The ATA Carnet is a customs document, simplifying the procedure for the cross-border transport of merchandise, so that importers and exporters need use only one document to resolve all formalities.

Empty handshakes:

Tahirovic told Balkan Insight that Bosnian officials should do more to follow and support artists and other cultural workers exhibiting abroad.

“The duty of officials is not an empty handshake and a photograph,” he said.

“Their duty is to follow, help and visit those that work in the ‘factory of truth’, where history… tradition, culture and existence is created,” he added.

He said that he still hadn’t had an opportunity to meet Kaplan who had allegedly declined to be involved in Tahirovic's project.

“I'm angry because Minister Kaplan didn't give me opportunity to meet him. He didn't want to be participate in the realization of a regional project promoting peace and tolerance,” he said.

Balkan Insight sought an explanation from the ministry concerning the problems that Tahirovic said he had experienced, but no one responded by the time of publication.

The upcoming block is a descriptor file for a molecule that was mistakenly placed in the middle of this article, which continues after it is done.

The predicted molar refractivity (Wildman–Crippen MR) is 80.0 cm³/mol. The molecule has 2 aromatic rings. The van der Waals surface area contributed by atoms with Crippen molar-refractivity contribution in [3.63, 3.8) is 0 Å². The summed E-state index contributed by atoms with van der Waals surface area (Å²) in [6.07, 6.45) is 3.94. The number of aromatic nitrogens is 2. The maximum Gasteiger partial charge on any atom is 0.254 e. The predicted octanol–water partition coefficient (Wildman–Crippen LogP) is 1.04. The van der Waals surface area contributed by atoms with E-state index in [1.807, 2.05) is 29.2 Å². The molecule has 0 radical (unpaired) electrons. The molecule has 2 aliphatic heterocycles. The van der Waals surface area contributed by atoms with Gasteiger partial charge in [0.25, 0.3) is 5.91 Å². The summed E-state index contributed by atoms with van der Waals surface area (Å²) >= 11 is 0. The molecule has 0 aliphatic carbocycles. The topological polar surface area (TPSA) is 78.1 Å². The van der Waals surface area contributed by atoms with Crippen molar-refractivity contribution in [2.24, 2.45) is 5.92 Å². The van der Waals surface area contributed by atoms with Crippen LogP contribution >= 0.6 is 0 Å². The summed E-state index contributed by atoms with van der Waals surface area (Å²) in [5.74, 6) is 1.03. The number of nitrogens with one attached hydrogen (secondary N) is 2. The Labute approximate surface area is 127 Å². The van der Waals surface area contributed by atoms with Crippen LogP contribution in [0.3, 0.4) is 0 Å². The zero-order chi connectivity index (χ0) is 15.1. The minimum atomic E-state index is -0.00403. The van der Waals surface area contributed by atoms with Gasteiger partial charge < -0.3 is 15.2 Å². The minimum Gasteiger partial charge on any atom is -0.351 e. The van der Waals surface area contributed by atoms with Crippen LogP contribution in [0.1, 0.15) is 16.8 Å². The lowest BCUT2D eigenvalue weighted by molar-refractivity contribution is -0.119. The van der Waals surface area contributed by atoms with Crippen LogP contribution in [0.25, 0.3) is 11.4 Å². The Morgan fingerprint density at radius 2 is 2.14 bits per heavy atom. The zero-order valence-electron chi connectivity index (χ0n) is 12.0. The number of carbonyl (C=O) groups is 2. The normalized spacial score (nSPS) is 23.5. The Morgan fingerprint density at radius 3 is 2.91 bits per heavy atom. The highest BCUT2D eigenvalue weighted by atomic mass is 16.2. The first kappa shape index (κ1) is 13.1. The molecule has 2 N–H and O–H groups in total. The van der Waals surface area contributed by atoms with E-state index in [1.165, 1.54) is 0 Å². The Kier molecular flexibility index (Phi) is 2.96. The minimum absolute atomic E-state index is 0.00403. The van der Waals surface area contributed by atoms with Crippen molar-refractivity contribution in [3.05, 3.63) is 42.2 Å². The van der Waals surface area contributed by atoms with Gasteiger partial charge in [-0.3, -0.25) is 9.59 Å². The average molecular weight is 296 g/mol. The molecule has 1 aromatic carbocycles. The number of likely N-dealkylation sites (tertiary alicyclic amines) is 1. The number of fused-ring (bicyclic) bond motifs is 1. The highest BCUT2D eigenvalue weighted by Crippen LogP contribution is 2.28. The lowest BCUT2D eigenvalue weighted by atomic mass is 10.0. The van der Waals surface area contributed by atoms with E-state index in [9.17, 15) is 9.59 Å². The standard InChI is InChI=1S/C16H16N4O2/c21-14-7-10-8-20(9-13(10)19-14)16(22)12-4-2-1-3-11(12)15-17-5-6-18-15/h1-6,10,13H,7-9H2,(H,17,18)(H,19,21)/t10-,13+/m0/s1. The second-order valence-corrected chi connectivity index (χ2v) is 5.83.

The President of Bosnia’s association of visual artists, ULUBiH, Admir Mujkic, said Tahirovic had been let down.

“He is an artist who has been presenting Bosnia and Herzegovina in the best way for over than half century,” he said.

General problem:

Mujkic said other members of ULUBiH had the same problems with the government in terms of support.

“Every year we need to ask for money for our main exhibition. In any normal country, we would have a constant budget for it,” he said.

Mujkic said there was interest in the region in the work of artists from Bosnia, but lack of domestic support meant that cooperation remained a distant goal.